Maya Iriondo – The Oak of Gernika

Litro is pleased to present this first story from Maya Iriondo: meditation on the shifting history and culture of her Basque heritage, where the concept of your roots become figurative and literal.

“When the Basques moved to a new country, sometimes they brought acorns, or saplings of the old tree in Gernika, to plant them where they made their new homes, so that there would be a tree to watch over them. So that they will not miss their roots.”

In the West of Europe, in the Pyrenees, there live a people who call themselves Euskaldunak. They have been there for a very long time. So long, that they remember the first time the snow arrived in the mountains. So long, that the coast where the Atlantic Ocean touches their land has been named after them: the Bay of Biscay. Biscay, or Vizcaya, is how their land has been called by their neighbors. These days, in English, as in French, they are called the Basques.

They call their land Euskal Herria, or Euskadi. It is a little country between the mountains and the sea. Many people have crossed it, but usually did not stay on. The Basques were there already, with their sheep, and their stone houses, and their strange language. They have long names, and music made from stones.

They were sheepherders, in the mountains, but they were also good at building boats, and sailing ships. Many of them were fishermen and navigators. They went West, fishing for cod, and hunting for whales in the Atlantic Ocean. They then came back to their homes, and their catch was enough to keep them well fed through the winter, and to sell to other people, in exchange for the things they needed.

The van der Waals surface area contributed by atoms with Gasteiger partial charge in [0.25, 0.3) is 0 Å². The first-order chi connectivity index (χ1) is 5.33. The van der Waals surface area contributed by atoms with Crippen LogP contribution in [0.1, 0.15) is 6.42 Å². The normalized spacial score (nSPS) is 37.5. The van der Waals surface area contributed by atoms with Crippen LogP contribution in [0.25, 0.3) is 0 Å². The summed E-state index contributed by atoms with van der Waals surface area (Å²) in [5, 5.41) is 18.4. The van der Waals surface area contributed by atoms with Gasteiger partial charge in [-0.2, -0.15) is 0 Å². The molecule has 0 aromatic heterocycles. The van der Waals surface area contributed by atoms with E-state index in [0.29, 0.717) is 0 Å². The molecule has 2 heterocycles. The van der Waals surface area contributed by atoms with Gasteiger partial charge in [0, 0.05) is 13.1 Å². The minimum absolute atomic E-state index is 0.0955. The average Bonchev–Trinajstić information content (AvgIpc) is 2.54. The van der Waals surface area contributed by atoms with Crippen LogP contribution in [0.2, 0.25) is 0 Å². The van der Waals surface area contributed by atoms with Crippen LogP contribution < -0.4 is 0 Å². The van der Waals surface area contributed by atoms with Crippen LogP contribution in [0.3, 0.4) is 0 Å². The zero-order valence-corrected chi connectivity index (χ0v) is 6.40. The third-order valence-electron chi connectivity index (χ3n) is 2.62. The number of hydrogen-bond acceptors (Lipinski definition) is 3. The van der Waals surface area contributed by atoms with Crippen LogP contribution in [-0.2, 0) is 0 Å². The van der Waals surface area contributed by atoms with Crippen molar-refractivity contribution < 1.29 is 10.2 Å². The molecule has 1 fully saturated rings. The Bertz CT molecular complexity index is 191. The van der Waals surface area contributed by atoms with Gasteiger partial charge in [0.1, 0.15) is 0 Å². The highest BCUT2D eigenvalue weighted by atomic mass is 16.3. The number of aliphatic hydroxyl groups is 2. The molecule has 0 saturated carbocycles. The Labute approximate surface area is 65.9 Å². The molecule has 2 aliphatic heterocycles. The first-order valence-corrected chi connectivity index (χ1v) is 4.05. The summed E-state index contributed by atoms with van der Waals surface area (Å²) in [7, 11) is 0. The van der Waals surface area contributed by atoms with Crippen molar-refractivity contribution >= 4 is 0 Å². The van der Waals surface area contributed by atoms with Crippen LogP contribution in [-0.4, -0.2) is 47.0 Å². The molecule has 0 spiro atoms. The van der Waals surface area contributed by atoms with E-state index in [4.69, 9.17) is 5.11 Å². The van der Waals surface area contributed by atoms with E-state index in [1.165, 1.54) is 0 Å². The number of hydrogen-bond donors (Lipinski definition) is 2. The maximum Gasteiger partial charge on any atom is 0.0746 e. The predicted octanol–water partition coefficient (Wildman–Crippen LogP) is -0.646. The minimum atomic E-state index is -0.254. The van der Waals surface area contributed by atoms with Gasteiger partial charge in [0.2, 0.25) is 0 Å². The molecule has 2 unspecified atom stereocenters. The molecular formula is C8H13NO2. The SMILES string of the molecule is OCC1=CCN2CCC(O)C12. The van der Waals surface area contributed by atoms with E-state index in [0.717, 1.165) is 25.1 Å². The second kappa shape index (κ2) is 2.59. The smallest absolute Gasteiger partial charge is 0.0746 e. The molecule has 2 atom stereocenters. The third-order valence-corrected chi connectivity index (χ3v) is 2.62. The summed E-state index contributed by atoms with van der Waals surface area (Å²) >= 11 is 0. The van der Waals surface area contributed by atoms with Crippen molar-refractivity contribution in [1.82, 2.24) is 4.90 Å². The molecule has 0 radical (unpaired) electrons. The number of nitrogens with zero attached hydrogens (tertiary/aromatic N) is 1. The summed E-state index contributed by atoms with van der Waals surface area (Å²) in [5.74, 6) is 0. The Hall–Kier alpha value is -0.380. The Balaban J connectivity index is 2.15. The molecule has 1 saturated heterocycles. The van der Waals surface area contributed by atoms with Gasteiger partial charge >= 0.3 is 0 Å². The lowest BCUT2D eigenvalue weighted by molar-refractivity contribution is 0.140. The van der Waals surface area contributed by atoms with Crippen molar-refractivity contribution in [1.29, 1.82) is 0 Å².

In Euskal Herria there grew many sturdy oak trees. Oak trees have been very important to people, because they have much to give us. Because oak trees live a very long time, and provide shelter and food, they have come to be special to the peoples of Europe. They stand up to storm and wind, strong and tall, giving refuge to birds and other animals. They have become a symbol of strength. Their fruits, called acorns, are used for food, and also as a source of tannin and oil. The bark of some oaks has been used in medicine, in tanning, and in the preparation of dyes. When the oaks die, their wood is used for building homes and furniture, railroad ties and barrels, tools and toys. Oak wood is especially valued in shipbuilding. Without the oaks, the people of Euskal Herria may not have gone out to sea in their fishing expeditions, and the history of Europe may have been a little different.

The people of Euskal Herria had their own customs and laws. Long ago, when people lived by the rule of kings and queens, who told everybody what to do, the Basques did not have kings. They considered themselves equal to each other, with the same rights, and the same responsibilities. So they had councils instead. When there was a decision to be made, they got together, and talked about it, and all agreed on what was to be done. Those councils were held in open spaces, so everybody could fit in, and in special places, to mark the importance of the council, and the validity of what there was decided. Oak trees were very special, so those councils were carried out under the shade of an oak tree.